Who can you trust in our AI-driven world of deepfakes and automatically-generated messages? “Deepfake” is short for “deep learning and fake,” and some of these projects feel so real that even experts might be fooled.
One scam on our radar takes the word “deceptive” to a new level. Instead of receiving a call from a human phone scammer, criminals are mimicking the voices of your loved ones, demanding financial assistance.
Keep reading to discover how thieves incorporate artificial intelligence (AI) into their scams.
Phone scammers using AI technology
One senior couple in Saskatchewan received an alarming call from what sounded like their grandson, Brandon. As reported by the Washington Post, the voice on the phone was asking desperately for bail money. According to the call, Brandon was in jail and needed help quickly.
The two scrambled to gather the funds from their savings and almost made good on their promise. Thankfully, a manager at their local bank caught wind of the story. He warned them that scammers were making the rounds and tricking innocent people into sending cash.
The calls weren’t just clever, generic impersonations of loved ones like Brandon. While phone-based imposter scams of the past did make use of professional voice actors to convince victims that their friends or family were in trouble, this new wave of fake calls was created using artificial intelligence. How?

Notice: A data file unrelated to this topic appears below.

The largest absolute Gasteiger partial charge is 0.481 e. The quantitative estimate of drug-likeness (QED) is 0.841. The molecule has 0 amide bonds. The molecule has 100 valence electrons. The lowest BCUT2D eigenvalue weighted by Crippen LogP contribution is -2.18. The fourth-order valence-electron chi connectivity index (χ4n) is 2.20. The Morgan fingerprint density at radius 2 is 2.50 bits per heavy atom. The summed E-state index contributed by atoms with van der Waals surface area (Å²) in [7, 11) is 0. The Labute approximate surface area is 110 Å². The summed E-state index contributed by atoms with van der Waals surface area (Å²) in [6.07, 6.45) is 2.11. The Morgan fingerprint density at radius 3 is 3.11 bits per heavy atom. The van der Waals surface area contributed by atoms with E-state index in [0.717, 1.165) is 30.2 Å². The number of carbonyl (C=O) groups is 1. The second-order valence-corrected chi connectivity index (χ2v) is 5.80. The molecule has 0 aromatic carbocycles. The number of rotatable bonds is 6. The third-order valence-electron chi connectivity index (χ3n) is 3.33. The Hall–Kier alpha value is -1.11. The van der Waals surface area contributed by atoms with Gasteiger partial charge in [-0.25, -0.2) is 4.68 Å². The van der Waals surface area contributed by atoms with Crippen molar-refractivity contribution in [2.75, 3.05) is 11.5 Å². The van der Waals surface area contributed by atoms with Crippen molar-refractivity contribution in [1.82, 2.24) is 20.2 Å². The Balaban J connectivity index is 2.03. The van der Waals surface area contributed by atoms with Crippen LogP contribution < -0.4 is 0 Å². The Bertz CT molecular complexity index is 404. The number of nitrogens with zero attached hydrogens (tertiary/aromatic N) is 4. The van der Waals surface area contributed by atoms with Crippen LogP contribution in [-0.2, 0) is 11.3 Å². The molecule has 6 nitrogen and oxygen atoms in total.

If you’re familiar with the deepfake technology used to mimic celebrities, this tale will feel hauntingly familiar. With only seconds of a target’s recorded voice, these criminals can leverage machine learning to craft conversations about anything. The common denominator is the deepfake is always asking for money.
Schemes like this are challenging enough for professional analysts to detect when there’s a visual element involved. Without a video, the task becomes nearly impossible.
The technology has been used in scams like this since as early as 2019. Since then, threat actors have stolen millions of dollars from corporate ventures and ordinary people like you.
Once the scammer has enough information about your social circle, they can choose from a catalog of AI voices and tailor them to the recorded audio they’re referencing. You might be surprised by how close they’re able to get. Often, there is no way to recoup your financial losses after sending the money.
How to tell when an AI-generated call is fake
Convinced you’ll be able to spot a deepfake if one were to call you? Think again. If you get an unexpected call from a loved one asking for money, we recommend thinking twice before handing it over.
First, double-check the number calling you. In this story, Brandon claimed to be calling from a police station, which might be enough to pull the wool over some victims’ eyes.
Try to call your loved one’s phone number immediately after getting a frantic call like this. If they don’t answer, contact the police or the point of contact the caller mentions.
Audio phone calls aren’t the only way into your wallet, either. Tap or click here for another take on a similar venture that could scam you out of thousands.
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